Biblical Studies/New Testament Commentaries/The Gospel of John/Chapter 4
Introduction to Chapter 4[edit | edit source]
In chapter 4, the Baptism introduces the reader to a prominent theme of Wisdom (water) throughout John. First, Jesus reveals himself to a Samaritan woman at the well, which is remarkable since Samaritan women were regarded by Jews as impure. Therefore, Jews were forbidden to drink from any vessel they had handled. In addition, for Jesus to share a drinking vessel with the Samaritan woman was considered unclean and very dramatic.
At the end of chapter 4, Jesus returns to the territory around Cana where he’ll work his second sign by curing a Royal official’s son simply by his word. Jesus told the official to go home and his son would live. The man believed and on arriving home found his son well and that he had been healed at the hour when Jesus spoke his words. This sign may be one of the most vital and significant to us. It shows us that although Jesus is not physically present with us he is able to be spiritually with us. The significance for us is that Jesus is adoni of life. Also, these two revelations are meant to show that Jesus’ mission is to all people.
An important factor to consider before looking at the chapter is the relationship between the people of Judea and the people of Samaria.
The Samaritans also looked down on the Jews as unclean. When Joshuah entered the land he halted between two mountains Ebal and Gerizim. Ebal was named the mountain of cursing and Gerizim the mountain of blessing. Where would you say they placed that ark? Yes that's what the Samaritan scriptures say Mt. Gerizim. But the Hebrew scriptures inexplicably say Mt. Ebal. The Samaritans blame it on the wicked high priest Eli who they say usurped the priesthood and the ark. He also set up a counterfeit tabernacle at Shiloh.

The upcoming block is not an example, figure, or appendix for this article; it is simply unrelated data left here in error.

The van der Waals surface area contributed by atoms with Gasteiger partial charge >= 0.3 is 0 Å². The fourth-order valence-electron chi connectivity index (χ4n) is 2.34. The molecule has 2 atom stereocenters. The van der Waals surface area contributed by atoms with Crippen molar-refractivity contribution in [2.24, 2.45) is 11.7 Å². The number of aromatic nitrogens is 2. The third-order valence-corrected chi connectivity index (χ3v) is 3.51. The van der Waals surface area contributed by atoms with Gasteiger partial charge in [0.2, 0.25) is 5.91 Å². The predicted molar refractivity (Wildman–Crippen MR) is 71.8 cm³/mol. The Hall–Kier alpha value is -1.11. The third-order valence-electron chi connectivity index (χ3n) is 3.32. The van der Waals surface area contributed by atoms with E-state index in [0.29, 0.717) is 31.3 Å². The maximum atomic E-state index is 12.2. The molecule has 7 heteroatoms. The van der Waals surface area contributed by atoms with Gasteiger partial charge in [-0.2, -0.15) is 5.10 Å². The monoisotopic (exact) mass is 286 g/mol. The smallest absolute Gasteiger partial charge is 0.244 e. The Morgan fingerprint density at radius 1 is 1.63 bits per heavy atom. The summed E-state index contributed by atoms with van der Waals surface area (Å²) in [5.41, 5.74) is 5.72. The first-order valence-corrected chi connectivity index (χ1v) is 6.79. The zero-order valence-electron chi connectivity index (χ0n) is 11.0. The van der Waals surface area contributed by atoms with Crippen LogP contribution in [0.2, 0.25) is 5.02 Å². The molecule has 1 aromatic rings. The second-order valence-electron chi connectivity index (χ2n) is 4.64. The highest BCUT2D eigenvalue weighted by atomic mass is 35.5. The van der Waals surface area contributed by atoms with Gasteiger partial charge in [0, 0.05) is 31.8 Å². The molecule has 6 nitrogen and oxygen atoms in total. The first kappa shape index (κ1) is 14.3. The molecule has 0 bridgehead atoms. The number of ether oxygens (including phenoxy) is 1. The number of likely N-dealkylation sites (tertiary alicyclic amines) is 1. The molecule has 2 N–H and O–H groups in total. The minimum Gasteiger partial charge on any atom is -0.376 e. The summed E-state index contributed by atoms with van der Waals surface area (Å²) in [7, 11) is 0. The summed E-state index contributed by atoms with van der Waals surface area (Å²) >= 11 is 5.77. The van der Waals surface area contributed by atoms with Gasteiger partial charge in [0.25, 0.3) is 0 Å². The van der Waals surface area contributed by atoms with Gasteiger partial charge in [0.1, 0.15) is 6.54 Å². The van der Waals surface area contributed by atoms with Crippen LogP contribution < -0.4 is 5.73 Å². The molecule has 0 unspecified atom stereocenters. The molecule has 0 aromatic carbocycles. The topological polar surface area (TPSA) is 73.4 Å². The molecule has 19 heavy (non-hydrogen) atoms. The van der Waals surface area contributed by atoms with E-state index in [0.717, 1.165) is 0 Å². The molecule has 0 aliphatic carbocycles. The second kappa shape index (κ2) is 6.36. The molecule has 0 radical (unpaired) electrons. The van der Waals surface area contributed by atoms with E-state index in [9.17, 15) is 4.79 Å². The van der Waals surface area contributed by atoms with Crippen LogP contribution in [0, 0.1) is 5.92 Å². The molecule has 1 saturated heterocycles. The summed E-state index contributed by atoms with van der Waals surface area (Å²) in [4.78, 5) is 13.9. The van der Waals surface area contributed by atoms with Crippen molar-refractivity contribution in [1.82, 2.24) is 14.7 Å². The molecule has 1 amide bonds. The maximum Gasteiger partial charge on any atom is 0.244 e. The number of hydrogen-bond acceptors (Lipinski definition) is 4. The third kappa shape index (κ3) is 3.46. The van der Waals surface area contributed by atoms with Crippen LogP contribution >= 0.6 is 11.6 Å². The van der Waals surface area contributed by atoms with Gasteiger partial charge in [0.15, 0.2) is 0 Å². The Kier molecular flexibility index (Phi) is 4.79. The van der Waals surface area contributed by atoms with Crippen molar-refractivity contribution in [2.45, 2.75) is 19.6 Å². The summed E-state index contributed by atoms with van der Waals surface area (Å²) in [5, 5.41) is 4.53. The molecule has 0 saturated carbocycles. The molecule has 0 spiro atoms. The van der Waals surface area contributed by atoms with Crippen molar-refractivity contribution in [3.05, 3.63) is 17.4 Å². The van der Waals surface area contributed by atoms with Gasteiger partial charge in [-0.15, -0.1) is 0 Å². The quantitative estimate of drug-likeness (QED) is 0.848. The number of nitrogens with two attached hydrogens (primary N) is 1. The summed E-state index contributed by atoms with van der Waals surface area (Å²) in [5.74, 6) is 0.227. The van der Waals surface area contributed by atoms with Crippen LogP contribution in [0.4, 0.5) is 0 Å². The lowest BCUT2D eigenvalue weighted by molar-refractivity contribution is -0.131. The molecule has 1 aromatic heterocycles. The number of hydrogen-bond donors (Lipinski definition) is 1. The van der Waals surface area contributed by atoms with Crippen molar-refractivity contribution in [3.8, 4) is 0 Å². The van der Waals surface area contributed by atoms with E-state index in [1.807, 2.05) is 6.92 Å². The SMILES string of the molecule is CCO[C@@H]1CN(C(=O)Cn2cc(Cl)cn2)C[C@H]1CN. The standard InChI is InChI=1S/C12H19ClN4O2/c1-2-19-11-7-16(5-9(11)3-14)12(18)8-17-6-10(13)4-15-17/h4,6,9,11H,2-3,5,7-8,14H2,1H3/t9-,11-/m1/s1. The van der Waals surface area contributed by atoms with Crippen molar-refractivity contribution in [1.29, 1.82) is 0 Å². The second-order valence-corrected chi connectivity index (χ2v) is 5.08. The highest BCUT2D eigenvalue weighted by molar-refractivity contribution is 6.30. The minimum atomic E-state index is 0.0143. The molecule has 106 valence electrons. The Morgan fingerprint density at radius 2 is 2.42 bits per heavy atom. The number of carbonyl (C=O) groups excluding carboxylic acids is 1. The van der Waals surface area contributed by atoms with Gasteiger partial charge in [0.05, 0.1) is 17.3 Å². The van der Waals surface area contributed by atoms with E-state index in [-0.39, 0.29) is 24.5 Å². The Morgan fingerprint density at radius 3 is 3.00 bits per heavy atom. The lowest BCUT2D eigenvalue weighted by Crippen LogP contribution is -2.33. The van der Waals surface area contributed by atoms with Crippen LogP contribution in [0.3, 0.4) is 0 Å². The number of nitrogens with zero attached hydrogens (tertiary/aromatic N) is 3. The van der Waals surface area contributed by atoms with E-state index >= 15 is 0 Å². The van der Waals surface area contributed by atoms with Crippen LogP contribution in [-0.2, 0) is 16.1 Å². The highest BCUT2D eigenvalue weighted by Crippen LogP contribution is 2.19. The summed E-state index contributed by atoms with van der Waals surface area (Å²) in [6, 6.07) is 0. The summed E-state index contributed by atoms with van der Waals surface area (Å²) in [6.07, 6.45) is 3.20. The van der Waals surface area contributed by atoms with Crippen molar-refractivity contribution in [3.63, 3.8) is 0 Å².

Some Samaritans had intermarried with Assyrians and thus the Jews despised them as traitors and idolaters. The Jews of Judea looked down upon the Samaritans for that reason, among others.
The Samaritans also believe their Bible (the Pentateuch) is the pure one for it is written ion the ancient Hebrew. When the Jews returned from Babylon Ezra had rewritten the Hebrew scriptures from memory using new rounded letters. Jeremiah seems to agree with the Samaritans he wrote:
“How can you say that you are wise and that you know my laws? Look, the Word of Yah has been changed by dishonest scribes.” (Jerm.8:8)
There was great deal of animosity among the Judeans and the Samaritans, and often Judeans would not travel through Samaria to get to Galilee. While this might be an issue of personal safety, it is more likely a result of the utter disdain felt for Samaritans by the Judeans. Also, travelers in those times stayed with relations and friends while on the road, and it was not likely for Judeans to find either of those in Samaria.
This is the first glimpse in the book of John where someone who is not Jewish is promised the opportunity for eternal life. It shows that Jesus is not merely there for the Jews, but for all the peoples of earth who are willing to listen to his message. The Samaritan woman also speaks of the Christ coming, and Jesus reveals himself to her as the messiah. This is the first person he told he was the Messiah.
John 4:1-42[edit | edit source]